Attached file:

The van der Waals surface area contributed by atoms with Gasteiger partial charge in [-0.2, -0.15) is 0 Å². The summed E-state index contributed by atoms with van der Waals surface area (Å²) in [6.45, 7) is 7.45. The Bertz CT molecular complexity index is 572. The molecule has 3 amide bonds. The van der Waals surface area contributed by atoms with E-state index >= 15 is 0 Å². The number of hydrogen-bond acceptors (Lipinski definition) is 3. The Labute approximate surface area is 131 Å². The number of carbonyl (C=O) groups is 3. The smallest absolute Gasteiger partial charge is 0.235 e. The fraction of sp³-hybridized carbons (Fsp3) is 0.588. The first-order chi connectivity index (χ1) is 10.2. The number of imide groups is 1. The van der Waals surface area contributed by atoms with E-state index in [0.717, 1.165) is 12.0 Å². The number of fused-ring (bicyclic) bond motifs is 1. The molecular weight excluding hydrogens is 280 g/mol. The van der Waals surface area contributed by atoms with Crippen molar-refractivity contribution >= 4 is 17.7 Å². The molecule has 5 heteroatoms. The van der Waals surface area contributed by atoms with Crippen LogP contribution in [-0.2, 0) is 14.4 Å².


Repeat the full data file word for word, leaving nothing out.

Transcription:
The van der Waals surface area contributed by atoms with Gasteiger partial charge in [-0.2, -0.15) is 0 Å². The summed E-state index contributed by atoms with van der Waals surface area (Å²) in [6.45, 7) is 7.45. The Bertz CT molecular complexity index is 572. The molecule has 3 amide bonds. The van der Waals surface area contributed by atoms with E-state index >= 15 is 0 Å². The number of hydrogen-bond acceptors (Lipinski definition) is 3. The Labute approximate surface area is 131 Å². The number of carbonyl (C=O) groups is 3. The smallest absolute Gasteiger partial charge is 0.235 e. The fraction of sp³-hybridized carbons (Fsp3) is 0.588. The first-order chi connectivity index (χ1) is 10.2. The number of imide groups is 1. The van der Waals surface area contributed by atoms with E-state index in [0.717, 1.165) is 12.0 Å². The number of fused-ring (bicyclic) bond motifs is 1. The molecular weight excluding hydrogens is 280 g/mol. The van der Waals surface area contributed by atoms with Crippen molar-refractivity contribution >= 4 is 17.7 Å². The molecule has 5 heteroatoms. The van der Waals surface area contributed by atoms with Crippen LogP contribution in [-0.2, 0) is 14.4 Å².